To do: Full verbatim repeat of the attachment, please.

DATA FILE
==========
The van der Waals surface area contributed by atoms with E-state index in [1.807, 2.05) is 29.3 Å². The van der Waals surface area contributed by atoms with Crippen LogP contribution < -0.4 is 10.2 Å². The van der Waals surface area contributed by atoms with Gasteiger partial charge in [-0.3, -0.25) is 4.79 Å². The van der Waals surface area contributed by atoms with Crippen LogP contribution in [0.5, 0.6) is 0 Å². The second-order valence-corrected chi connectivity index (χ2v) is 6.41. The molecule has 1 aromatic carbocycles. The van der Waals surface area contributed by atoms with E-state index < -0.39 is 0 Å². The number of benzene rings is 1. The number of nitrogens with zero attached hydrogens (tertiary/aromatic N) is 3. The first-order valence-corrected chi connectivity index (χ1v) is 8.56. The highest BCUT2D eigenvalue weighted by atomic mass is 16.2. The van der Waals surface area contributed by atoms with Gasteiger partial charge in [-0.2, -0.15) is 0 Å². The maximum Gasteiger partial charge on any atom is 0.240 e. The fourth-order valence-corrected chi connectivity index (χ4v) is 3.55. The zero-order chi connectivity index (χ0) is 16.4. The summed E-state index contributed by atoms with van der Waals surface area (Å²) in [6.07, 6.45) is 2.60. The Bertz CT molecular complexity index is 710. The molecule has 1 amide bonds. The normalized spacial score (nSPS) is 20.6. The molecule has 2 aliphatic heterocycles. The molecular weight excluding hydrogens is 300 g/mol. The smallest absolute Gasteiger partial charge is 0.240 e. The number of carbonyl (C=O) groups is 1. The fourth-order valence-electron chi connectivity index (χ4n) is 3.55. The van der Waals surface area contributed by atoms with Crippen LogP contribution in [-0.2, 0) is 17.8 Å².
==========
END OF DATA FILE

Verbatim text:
The van der Waals surface area contributed by atoms with E-state index in [1.807, 2.05) is 29.3 Å². The van der Waals surface area contributed by atoms with Crippen LogP contribution < -0.4 is 10.2 Å². The van der Waals surface area contributed by atoms with Gasteiger partial charge in [-0.3, -0.25) is 4.79 Å². The van der Waals surface area contributed by atoms with Crippen LogP contribution in [0.5, 0.6) is 0 Å². The second-order valence-corrected chi connectivity index (χ2v) is 6.41. The molecule has 1 aromatic carbocycles. The van der Waals surface area contributed by atoms with E-state index < -0.39 is 0 Å². The number of benzene rings is 1. The number of nitrogens with zero attached hydrogens (tertiary/aromatic N) is 3. The first-order valence-corrected chi connectivity index (χ1v) is 8.56. The highest BCUT2D eigenvalue weighted by atomic mass is 16.2. The van der Waals surface area contributed by atoms with Gasteiger partial charge in [-0.2, -0.15) is 0 Å². The maximum Gasteiger partial charge on any atom is 0.240 e. The fourth-order valence-corrected chi connectivity index (χ4v) is 3.55. The zero-order chi connectivity index (χ0) is 16.4. The summed E-state index contributed by atoms with van der Waals surface area (Å²) in [6.07, 6.45) is 2.60. The Bertz CT molecular complexity index is 710. The molecule has 1 amide bonds. The normalized spacial score (nSPS) is 20.6. The molecule has 2 aliphatic heterocycles. The molecular weight excluding hydrogens is 300 g/mol. The smallest absolute Gasteiger partial charge is 0.240 e. The number of carbonyl (C=O) groups is 1. The fourth-order valence-electron chi connectivity index (χ4n) is 3.55. The van der Waals surface area contributed by atoms with Crippen LogP contribution in [-0.2, 0) is 17.8 Å².